And just as Francie provided the non-judgmental sounding board for nervous Rose, GT offers the same honest perspective to Bill, a refreshing part of the character for Charlie Hewson, who described GT as “a pleasure, because Bill deserves it because I think that character is such a sweetheart. And it was fun to say ‘I don’t know man, that guy sounds like a dick’ about Robbie. Because everyone needs someone to commiserate with. So that came very naturally because he is the kind of friend I like to be.”
We spoke the day after the film’s premiere, where the cast and director took to the stage for a Q&A. While everyone impressed and entertained (including Kroll, who answered the tired “who are you wearing” asked of Kazan and Slate … Old Navy top to bottom), Kazan was especially vocal when answering what the movie isn’t about blindness or being “handicapped,” receiving a round of applause when she responded:
I think there is some reason differently abled is becoming something people say. We all have different toolkits that we come with to the world, and I think everyone up here has felt like an outsider as certain points and felt special at certain points. So I don’t think you have to have any specific personal experiences to have empathy. We are all humans, capable of cruelty and kindness. I think Sophie just made a really cool movie about people, and blindness, even though it is in the title and part of what the movie is about, it isn’t front and center of what this movie is really talking about.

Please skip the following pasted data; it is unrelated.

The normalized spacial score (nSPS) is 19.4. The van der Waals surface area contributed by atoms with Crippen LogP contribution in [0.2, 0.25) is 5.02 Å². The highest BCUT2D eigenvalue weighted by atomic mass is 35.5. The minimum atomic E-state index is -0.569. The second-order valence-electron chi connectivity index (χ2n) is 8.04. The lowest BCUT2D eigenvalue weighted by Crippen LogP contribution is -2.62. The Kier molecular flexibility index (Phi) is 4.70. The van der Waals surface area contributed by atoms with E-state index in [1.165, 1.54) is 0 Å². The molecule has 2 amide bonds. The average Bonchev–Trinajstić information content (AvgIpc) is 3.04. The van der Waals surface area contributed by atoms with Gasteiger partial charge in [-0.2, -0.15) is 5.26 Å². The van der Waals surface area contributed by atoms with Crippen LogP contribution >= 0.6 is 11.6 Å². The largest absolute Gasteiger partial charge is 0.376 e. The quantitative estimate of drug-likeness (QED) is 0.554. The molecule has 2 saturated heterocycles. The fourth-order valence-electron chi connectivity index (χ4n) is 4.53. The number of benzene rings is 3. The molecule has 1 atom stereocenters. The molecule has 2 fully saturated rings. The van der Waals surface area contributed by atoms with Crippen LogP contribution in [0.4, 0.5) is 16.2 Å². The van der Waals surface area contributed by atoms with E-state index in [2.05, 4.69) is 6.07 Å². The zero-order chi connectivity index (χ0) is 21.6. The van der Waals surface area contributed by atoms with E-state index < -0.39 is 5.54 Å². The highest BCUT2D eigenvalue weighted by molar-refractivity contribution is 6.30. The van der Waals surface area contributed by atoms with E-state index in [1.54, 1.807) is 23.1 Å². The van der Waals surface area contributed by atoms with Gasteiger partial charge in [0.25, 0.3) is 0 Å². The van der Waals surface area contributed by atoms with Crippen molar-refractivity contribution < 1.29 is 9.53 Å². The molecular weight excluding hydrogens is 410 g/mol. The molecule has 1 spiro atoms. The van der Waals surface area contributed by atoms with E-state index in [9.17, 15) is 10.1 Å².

During the interviews for the film, Kazan expanded on what she thought the movie was really about:
I think it’s a lot about shame and knowing what you want, and there is a kind of clearness in Robbie about wanting to be perceived a certain way and not let his blindness get in the way of his achievements, and there is a more uncertain path to get what Jenny and Nick’s characters want. They have put blocks in front of themselves and part of what the movie is about it clearing away those blocks. Everyone can see Robbie’s blindness, but no one can see what challenges are for Rose and Bill.
Lesley Coffin is a New York transplant from the midwest. She is the New York-based writer/podcast editor for Filmoria and film contributor at The Interrobang. When not doing that, she’s writing books on classic Hollywood, including Lew Ayres: Hollywood’s Conscientious Objector and her new book Hitchcock’s Stars: Alfred Hitchcock and the Hollywood Studio System.
—Please make note of The Mary Sue’s general comment policy.—
Have a tip we should know? [email protected]